Uniqlo and the future of fashion
Recently Uniqlo, one of my favorite clothing brands, made news with a pointed message for Trump: We'll leave the U.S. if you insist we make all of our clothes in America. Now you may be asking, what's a Uniqlo? Well Uniqlo (originally named 'Unique Clothing Warehouse') is a Japanese brand under the Fast Retailing group, the third largest clothing retailer in the world. Despite having 50+ stores in the US, Uniqlo may STILL be the biggest brand you've never heard of.
I first discovered the joy that is Uniqlo in 2008 during a college trip to NYC. At this time, the Japanese brand only had 1 US store, a flagship in NYC's SOHO neighborhood. Picture it: three-story-tall stacks of folded polos and sweaters, in beautiful rainbows of color, video screens, bright wall graphics, moving mannequin instillations, all in a sleek modern interior. Also imagine that Uniqlo's full-priced items cost less than sale items at retailers like J.Crew, Club Monaco and Gap. You can then imagine why their SOHO store, and future NYC flagships, became wildly popular.
Uniqlo has long been one of my favorite brands. Think Gap: affordable basics, but on steroids! During my time working for Gap we always looked in envy at all the cool things Uniqlo was doing with their stores in visual merchandising, store design and artist collaborations.
Beyond the clothes, what really makes Uniqlo unique is their culture of service and quality. The genius behind the brand is Tadashi Yanai, and he knows a thing or two about retail. Yanai is is credited with turing a single mens tailoring shop in Japan into the retail giant Fast Retailing, a global fashion empire with revenues of over $15 billion.
While Uniqlo's entrance into the US hasn't been the smoothest (they've expanded and retreated several times), the brand's soul is what will help it resonate with US consumers, and help it stand out in the crowded world of fast-fashion. Yanai says "Without a soul, a company is nothing." Many of todays retailers are dying because they don't stand for anything, and have no soul. When their brand falls out of fashion, people move on (see Abercrombie, Wet Seal, etc). Sears used to be THE largest retailer in the country, and revolutionized the retail landscape and the lives in millions for decades. It was truly both the Walmart and Amazon on its time. Look at Sears today. Their CEO recently announced he "had substantial doubt" the brand could survive. In another post, I'll outline what's killing Sears, and many other brands, but in the simplest terms, it boils down to a lack of soul. And if Uniqlo has anything, it's soul!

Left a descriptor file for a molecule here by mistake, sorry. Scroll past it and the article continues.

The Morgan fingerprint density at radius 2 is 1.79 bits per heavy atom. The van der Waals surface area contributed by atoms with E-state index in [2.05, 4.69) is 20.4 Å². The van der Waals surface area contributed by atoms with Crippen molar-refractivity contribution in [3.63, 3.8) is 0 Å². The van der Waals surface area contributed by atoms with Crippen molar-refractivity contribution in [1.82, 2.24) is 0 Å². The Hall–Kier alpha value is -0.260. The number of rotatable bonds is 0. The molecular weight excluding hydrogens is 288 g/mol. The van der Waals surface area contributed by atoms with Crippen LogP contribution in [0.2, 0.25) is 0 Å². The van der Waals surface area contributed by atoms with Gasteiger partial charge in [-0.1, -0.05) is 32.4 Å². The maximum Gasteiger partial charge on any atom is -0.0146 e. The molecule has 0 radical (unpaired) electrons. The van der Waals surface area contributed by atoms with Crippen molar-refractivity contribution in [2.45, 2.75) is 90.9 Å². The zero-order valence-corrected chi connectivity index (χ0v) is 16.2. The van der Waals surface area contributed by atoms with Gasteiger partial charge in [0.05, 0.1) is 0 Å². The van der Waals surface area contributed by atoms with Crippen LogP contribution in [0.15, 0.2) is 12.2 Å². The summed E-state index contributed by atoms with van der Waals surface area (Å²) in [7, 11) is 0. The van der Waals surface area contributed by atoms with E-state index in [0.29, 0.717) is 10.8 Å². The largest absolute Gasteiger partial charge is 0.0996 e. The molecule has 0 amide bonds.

In an interview with Business of Fashion, Yanai says, "Nobody can predict the future. So why don't you venture out and create one? Those who create the future will be blessed with luck." What a powerful message for anyone out there, in retail, design and beyond. You can also read about the "The Yanai Doctrine," Tadashi Yanai's 23 management principles distilled to eight key themes, in the interview.
My advice for Uniqlo, keep opening large flagship stores in urban centers (Atlanta next please!!). This store format is the best reflection of the brand. Flagships are visually exciting and engaging, and a destination worth visiting. I personally don't think the smaller mall-sized stores are the best reflection of the brand. They lack the impact of the flagships. And does any retailer today need a store in every mall? Those days are over ...
Uniqlo pop-up store concepts (above).
Uniqlo is still the biggest retail brand US consumers don't know about. Shoppers just need a proper introduction to the brand, and time. Enter new markets with a pop-up shops. Then draw people into the big flagships, advertise in print, OOH and online. Get them in the door first, then online. Think long game, with soul! And when Uniqlo opens in Atlanta, I'll be there opening weekend!